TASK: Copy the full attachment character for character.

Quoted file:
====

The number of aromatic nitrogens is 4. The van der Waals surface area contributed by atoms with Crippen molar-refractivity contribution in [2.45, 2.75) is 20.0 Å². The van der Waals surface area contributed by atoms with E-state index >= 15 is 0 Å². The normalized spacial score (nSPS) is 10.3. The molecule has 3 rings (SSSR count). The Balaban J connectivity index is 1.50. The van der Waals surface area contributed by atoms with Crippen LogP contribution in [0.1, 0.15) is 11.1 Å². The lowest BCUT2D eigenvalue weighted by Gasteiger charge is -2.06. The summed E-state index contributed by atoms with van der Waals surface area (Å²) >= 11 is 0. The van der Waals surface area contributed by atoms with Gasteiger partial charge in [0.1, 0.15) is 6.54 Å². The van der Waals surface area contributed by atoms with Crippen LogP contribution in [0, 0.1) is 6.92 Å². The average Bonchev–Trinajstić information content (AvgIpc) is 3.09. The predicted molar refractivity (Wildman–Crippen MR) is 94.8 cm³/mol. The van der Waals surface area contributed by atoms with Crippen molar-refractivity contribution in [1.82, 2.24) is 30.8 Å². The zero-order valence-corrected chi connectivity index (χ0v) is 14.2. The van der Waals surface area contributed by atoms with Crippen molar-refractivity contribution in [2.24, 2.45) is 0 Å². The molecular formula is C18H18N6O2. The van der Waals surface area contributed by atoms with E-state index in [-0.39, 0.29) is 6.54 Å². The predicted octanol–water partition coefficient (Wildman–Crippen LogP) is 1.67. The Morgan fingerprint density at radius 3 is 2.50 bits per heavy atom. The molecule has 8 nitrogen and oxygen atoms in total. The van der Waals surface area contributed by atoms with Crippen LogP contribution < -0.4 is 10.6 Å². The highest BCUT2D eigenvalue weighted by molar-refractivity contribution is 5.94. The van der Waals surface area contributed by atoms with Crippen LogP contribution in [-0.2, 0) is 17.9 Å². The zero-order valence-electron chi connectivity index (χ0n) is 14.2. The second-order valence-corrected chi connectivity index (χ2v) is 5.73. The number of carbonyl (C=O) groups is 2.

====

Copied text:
The number of aromatic nitrogens is 4. The van der Waals surface area contributed by atoms with Crippen molar-refractivity contribution in [2.45, 2.75) is 20.0 Å². The van der Waals surface area contributed by atoms with E-state index >= 15 is 0 Å². The normalized spacial score (nSPS) is 10.3. The molecule has 3 rings (SSSR count). The Balaban J connectivity index is 1.50. The van der Waals surface area contributed by atoms with Crippen LogP contribution in [0.1, 0.15) is 11.1 Å². The lowest BCUT2D eigenvalue weighted by Gasteiger charge is -2.06. The summed E-state index contributed by atoms with van der Waals surface area (Å²) >= 11 is 0. The van der Waals surface area contributed by atoms with Gasteiger partial charge in [0.1, 0.15) is 6.54 Å². The van der Waals surface area contributed by atoms with Crippen LogP contribution in [0, 0.1) is 6.92 Å². The average Bonchev–Trinajstić information content (AvgIpc) is 3.09. The predicted molar refractivity (Wildman–Crippen MR) is 94.8 cm³/mol. The van der Waals surface area contributed by atoms with Crippen molar-refractivity contribution in [1.82, 2.24) is 30.8 Å². The zero-order valence-corrected chi connectivity index (χ0v) is 14.2. The van der Waals surface area contributed by atoms with Crippen molar-refractivity contribution in [2.24, 2.45) is 0 Å². The molecular formula is C18H18N6O2. The van der Waals surface area contributed by atoms with E-state index in [-0.39, 0.29) is 6.54 Å². The predicted octanol–water partition coefficient (Wildman–Crippen LogP) is 1.67. The Morgan fingerprint density at radius 3 is 2.50 bits per heavy atom. The molecule has 8 nitrogen and oxygen atoms in total. The van der Waals surface area contributed by atoms with Crippen LogP contribution < -0.4 is 10.6 Å². The highest BCUT2D eigenvalue weighted by molar-refractivity contribution is 5.94. The van der Waals surface area contributed by atoms with Crippen LogP contribution in [-0.2, 0) is 17.9 Å². The zero-order valence-electron chi connectivity index (χ0n) is 14.2. The second-order valence-corrected chi connectivity index (χ2v) is 5.73. The number of carbonyl (C=O) groups is 2.